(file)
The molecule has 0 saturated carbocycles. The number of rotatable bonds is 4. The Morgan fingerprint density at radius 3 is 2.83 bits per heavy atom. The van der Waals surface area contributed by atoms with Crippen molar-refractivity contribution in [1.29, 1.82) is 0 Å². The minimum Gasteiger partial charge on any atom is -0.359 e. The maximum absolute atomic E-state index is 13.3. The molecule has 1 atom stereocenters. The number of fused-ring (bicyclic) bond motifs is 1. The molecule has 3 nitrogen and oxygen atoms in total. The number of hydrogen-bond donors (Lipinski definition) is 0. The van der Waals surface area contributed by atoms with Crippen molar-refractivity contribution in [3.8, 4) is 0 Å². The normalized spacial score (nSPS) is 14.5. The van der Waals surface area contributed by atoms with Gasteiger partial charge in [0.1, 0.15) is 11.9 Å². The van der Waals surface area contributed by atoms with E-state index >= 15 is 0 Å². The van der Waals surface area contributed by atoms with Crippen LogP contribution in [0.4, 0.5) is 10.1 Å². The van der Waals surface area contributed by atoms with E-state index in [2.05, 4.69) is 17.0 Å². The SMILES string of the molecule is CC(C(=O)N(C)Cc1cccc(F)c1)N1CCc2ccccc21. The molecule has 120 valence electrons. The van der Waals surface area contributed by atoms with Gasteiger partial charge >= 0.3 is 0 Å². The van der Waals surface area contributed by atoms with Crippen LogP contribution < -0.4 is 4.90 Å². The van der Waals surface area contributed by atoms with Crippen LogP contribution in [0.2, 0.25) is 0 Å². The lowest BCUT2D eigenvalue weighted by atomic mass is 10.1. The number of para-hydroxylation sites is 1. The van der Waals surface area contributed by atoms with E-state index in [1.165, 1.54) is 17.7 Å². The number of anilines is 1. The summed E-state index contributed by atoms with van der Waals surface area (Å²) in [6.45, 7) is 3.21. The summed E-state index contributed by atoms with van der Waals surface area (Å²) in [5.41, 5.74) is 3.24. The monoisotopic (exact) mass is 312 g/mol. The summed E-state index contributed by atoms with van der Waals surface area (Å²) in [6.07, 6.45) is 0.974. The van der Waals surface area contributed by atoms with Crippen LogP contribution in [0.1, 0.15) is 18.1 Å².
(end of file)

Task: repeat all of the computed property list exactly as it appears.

The molecule has 0 saturated carbocycles. The number of rotatable bonds is 4. The Morgan fingerprint density at radius 3 is 2.83 bits per heavy atom. The van der Waals surface area contributed by atoms with Crippen molar-refractivity contribution in [1.29, 1.82) is 0 Å². The minimum Gasteiger partial charge on any atom is -0.359 e. The maximum absolute atomic E-state index is 13.3. The molecule has 1 atom stereocenters. The number of fused-ring (bicyclic) bond motifs is 1. The molecule has 3 nitrogen and oxygen atoms in total. The number of hydrogen-bond donors (Lipinski definition) is 0. The van der Waals surface area contributed by atoms with Crippen molar-refractivity contribution in [3.8, 4) is 0 Å². The normalized spacial score (nSPS) is 14.5. The van der Waals surface area contributed by atoms with Gasteiger partial charge in [0.1, 0.15) is 11.9 Å². The van der Waals surface area contributed by atoms with E-state index >= 15 is 0 Å². The van der Waals surface area contributed by atoms with Crippen LogP contribution in [0.4, 0.5) is 10.1 Å². The van der Waals surface area contributed by atoms with E-state index in [2.05, 4.69) is 17.0 Å². The SMILES string of the molecule is CC(C(=O)N(C)Cc1cccc(F)c1)N1CCc2ccccc21. The molecule has 120 valence electrons. The van der Waals surface area contributed by atoms with Gasteiger partial charge >= 0.3 is 0 Å². The van der Waals surface area contributed by atoms with Crippen LogP contribution < -0.4 is 4.90 Å². The van der Waals surface area contributed by atoms with Crippen LogP contribution in [0.2, 0.25) is 0 Å². The lowest BCUT2D eigenvalue weighted by atomic mass is 10.1. The number of para-hydroxylation sites is 1. The van der Waals surface area contributed by atoms with E-state index in [1.165, 1.54) is 17.7 Å². The number of anilines is 1. The summed E-state index contributed by atoms with van der Waals surface area (Å²) in [6.45, 7) is 3.21. The summed E-state index contributed by atoms with van der Waals surface area (Å²) in [5.41, 5.74) is 3.24. The monoisotopic (exact) mass is 312 g/mol. The summed E-state index contributed by atoms with van der Waals surface area (Å²) in [6.07, 6.45) is 0.974. The van der Waals surface area contributed by atoms with Crippen LogP contribution in [0.1, 0.15) is 18.1 Å².